Bruce Yentes

Bruce Yentes

It all begins on a Tuesday with a dizzying array of heat races and features held nightly on a makeshift, 1/5th-mile indoor dirt track on the floor of the River Spirit Expo Center at Oklahoma's Tulsa State Fairgrounds.

With more than 360 cars entered, by the time Saturday rolls around the race director is nearly forced to borrow from the Latin, Greek and Roman alphabets in order to identify all of the B-Main, C-Main and D-Main, etc., qualifying events on "championship night."

To hardcore dirt track racing fans, it's known as "racing nirvana." Joining them annually at the expo center are the less strident and the simply curious who help swell the crowd up to 15,000 nightly and as many as 20,000 for the finale.

To all, it's known as the Chili Bowl, a midget racing extravaganza started nearly 30 years ago that's blossomed into one of the largest indoor motorsports events in the world. 

"The experience, in itself, is a neat deal," said Elkhart's Chris Urish, quickly noting the "bucket-list" appeal of the event. "If you've never done it, you have to do it at least once."

Urish is a Mount Pulaski High School graduate and a competitor in the MOWA Sprint Car and USAC Silver Crown series ranks. He was among a record 365 drivers, a number from Illinois, who in mid-January vied for the "Golden Driller" trophy, a replica of the 76-foot statue that stands outside the arena that was built over a half-century ago to host The International Petroleum Exposition.

This past season, Urish won a feature and finished fourth in the MOWA sprint car series. In the Silver Crown ranks, he competes in the one-mile dirt track events at the state fairgrounds in Springfield, DuQuoin and Indianapolis.

He's done very little midget racing, however, and was a bit behind the curve at Tulsa when stepping into a car fielded by Tom Casson of Jacksonville.

"As a team, we're pretty inexperienced," Urish said. "We learn every time we hit the race track. In my sprint car and Silver Crown car, we've got a notebook on the tracks where we compete.

"With this, we don't have much of a notebook and we're in the process of building that. There's a lot of factors that go into it and it's a lot of trial and error until you can get it right."

With the huge field divided into four groups, Urish was assigned to the opening night prelims. His prospects for the week took a hit when he was involved in a crash in his heat race and damaged the car's front end.

He was able to rebound to pass a number of cars and finish third in the night's C-Main. Moving up to the B-Main, he started from the back of the field and again passed a number of cars, but ran out of laps to get around enough to move into the night's featured event.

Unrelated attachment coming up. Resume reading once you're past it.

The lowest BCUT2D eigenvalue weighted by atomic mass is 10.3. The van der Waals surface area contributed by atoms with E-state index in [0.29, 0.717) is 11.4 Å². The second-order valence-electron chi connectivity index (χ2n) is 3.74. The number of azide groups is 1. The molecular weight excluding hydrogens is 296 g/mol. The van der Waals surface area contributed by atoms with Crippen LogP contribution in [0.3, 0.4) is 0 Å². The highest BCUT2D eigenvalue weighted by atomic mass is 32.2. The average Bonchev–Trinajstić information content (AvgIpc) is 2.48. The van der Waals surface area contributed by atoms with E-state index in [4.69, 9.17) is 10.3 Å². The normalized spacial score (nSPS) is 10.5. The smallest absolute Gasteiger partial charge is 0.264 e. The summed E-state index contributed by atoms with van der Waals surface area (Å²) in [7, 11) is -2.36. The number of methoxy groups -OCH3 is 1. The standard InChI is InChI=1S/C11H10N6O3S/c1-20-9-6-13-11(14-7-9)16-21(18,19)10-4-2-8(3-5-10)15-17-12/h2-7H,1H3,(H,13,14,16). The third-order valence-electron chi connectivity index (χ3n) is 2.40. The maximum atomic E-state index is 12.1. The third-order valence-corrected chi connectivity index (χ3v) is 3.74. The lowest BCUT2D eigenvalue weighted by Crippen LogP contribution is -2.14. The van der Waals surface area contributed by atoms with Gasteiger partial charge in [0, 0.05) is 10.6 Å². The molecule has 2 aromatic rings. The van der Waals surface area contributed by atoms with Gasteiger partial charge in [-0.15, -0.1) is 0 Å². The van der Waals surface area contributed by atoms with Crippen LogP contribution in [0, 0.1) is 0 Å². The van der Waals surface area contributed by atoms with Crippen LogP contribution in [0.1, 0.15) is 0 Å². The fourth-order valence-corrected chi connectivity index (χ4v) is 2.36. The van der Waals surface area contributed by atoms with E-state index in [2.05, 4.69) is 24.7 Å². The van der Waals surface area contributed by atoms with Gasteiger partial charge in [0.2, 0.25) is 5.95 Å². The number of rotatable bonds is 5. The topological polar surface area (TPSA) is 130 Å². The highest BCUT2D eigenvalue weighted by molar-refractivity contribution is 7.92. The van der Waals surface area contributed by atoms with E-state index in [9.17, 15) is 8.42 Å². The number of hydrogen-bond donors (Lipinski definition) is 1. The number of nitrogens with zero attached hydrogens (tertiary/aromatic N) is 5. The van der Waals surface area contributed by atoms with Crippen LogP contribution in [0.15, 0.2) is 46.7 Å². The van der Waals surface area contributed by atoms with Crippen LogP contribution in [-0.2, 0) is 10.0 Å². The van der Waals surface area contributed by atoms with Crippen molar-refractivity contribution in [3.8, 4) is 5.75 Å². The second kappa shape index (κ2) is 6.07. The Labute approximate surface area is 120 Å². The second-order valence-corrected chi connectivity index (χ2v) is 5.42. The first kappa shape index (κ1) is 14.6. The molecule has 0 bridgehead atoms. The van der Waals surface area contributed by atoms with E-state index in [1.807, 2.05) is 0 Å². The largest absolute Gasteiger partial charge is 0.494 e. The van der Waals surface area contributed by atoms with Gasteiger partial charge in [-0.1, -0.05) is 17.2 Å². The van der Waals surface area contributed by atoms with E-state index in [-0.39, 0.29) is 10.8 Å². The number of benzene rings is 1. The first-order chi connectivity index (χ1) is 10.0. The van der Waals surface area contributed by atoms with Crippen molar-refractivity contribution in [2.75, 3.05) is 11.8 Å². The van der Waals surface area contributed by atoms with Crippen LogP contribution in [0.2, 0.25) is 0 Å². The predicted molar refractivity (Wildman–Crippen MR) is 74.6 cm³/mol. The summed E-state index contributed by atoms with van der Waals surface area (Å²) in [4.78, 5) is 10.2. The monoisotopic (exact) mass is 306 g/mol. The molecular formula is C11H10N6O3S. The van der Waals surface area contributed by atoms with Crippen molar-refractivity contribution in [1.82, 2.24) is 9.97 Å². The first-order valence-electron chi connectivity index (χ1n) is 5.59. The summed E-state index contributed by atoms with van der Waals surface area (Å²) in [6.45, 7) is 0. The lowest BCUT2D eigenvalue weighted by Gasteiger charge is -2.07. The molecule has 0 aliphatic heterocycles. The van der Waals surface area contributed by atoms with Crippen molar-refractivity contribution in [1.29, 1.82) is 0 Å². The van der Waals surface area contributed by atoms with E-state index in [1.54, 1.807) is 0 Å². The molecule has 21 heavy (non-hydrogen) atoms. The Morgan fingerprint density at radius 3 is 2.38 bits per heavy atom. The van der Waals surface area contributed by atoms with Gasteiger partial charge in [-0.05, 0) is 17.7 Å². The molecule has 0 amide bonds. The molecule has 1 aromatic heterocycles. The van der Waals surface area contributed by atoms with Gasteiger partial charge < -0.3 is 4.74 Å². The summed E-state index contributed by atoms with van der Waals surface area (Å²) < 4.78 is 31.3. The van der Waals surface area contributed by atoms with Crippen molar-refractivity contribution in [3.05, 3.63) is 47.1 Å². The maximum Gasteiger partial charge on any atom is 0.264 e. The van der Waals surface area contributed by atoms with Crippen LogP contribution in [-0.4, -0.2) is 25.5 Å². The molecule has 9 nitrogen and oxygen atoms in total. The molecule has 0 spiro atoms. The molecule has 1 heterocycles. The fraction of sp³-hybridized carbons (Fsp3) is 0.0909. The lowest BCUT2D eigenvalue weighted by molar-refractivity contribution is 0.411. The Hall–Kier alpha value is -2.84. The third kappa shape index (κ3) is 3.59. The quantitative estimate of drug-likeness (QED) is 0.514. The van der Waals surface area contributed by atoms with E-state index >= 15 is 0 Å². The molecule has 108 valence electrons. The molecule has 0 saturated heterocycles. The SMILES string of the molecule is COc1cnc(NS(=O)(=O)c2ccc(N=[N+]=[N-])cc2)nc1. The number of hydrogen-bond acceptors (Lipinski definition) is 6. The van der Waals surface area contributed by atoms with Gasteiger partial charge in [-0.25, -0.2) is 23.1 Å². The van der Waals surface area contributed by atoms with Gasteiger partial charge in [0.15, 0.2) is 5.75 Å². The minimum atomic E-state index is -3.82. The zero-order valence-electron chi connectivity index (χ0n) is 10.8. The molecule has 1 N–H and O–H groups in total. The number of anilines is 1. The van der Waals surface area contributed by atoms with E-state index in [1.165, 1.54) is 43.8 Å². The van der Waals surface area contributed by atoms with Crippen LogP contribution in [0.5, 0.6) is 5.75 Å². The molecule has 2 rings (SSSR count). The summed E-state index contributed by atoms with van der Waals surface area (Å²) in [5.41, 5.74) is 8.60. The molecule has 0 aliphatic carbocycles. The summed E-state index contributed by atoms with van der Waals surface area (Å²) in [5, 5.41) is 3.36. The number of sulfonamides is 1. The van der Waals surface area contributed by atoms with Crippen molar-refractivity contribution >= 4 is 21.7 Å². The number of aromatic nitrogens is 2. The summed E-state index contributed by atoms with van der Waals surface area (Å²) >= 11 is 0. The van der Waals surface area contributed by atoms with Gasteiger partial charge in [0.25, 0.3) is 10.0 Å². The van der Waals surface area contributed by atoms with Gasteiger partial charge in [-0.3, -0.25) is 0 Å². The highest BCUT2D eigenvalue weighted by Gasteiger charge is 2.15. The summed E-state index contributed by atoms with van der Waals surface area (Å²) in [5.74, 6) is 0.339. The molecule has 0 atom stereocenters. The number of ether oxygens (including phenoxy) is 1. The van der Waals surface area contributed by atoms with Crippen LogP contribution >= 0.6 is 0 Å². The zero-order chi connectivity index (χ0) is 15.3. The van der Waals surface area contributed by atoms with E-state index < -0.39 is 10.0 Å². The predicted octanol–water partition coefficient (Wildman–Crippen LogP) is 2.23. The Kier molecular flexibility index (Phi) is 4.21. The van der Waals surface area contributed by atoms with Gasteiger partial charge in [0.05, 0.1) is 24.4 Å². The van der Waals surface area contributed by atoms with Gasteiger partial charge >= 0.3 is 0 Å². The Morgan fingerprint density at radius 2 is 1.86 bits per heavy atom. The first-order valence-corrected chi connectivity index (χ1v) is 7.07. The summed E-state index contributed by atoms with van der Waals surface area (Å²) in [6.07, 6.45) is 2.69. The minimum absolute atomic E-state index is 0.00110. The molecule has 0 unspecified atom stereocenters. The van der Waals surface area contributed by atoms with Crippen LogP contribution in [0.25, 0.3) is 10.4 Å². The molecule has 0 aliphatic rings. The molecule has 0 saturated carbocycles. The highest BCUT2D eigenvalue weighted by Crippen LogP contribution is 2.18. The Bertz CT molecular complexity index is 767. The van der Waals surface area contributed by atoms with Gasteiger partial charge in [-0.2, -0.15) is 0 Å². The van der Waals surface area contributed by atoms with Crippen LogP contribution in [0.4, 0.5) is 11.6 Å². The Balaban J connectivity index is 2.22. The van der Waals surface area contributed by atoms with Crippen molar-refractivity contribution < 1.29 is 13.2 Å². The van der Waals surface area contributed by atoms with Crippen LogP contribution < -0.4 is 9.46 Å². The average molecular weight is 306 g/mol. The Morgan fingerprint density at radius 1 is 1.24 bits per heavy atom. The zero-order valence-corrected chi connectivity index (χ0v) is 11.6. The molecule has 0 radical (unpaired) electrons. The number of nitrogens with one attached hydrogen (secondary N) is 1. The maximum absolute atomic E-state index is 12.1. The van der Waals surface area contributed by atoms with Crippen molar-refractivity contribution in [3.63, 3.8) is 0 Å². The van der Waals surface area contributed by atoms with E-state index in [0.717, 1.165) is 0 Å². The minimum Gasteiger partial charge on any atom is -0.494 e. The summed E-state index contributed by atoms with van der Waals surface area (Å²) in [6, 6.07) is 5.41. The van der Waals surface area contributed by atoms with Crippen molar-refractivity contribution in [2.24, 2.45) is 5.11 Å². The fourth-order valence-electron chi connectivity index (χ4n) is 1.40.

"We had a fast car that night," Urish said. "We passed a lot of cars and got a lot of track time, but you can't spot that many positions."

The 365-car field was whittled to 25 for Saturday night's main event. Qualifying for the A-Main came through a series of "semi-features" that day that started with the letter "O" for the slowest.

The passing points Urish accumulated on his preliminary night advanced him all the way up to the D-Main on championship night. He finished eighth in the 10-lapper for the highest overall finish for a Pantagraph area driver.

The Saturday night main event was won by Christopher Bell of Norman, Okla., a former USAC National Midget Series champion who competes in the NASCAR truck series for Kyle Busch Motorsports and finished third in that series' standings last season as a rookie.

Bell has won POWRi midget events in the past at Lincoln and Macon.

Zach Daum of Pocahontas, the reigning POWRi series champ, also has won features at both tracks and added a win at Fairbury last summer.

Daum was the highest-finishing Illinois competitor on championship night in Tulsa, finishing seventh in the A-Main. 

Only one Illinois driver has ever won the Chili Bowl. Springfield's Donnie Beechler captured the title in 1995 before launching an Indy Car career that found him race in four Indianapolis 500s, one of them in a car fielded by the legendary A.J. Foyt.

The Chili Bowl attracts competitors from a wide spectrum of motorsports disciplines.

Former World of Outlaws Sprint Car Series champion Daryn Pittman led for much of the finale and finished second to Bell. Perennial World of Outlaws champ Donny Schatz was named the event's rookie-of-the-year.

NASCAR's Ricky Stenhouse, a former open-cockpit competitor and winner of the Tony Bettenhausen 100 Silver Crown Series race at Springfield in 2007, advanced to the feature and finished 14th. His NASCAR cohorts, Kyle Larson, Justin Allgaier of Riverton and J.J. Yeley, all failed to advance to the A-Main.

Reigning ARCA champion Chase Briscoe did make it up the ladder and finished 22nd.

A pair of dirt late model drivers, each a former winner of the Prairie Dirt Classic at Fairbury, entered the event. Tim McCreadie, the Chili Bowl winner in 2006 and PDC champ in 2014, came close to qualifying for the main event, but came up short with an 18th-place finish in one of the B-Mains.

Jonathan Davenport, the 2015 winner of the PDC and the Lucas Oil Dirt Late Model Series champion the same year, had a bit of a rough go of it in Tulsa. Davenport's Golden Driller quest came to an end in the "L's."

Bruce Yentes covers area motor sports for The Pantagraph. Contact him at


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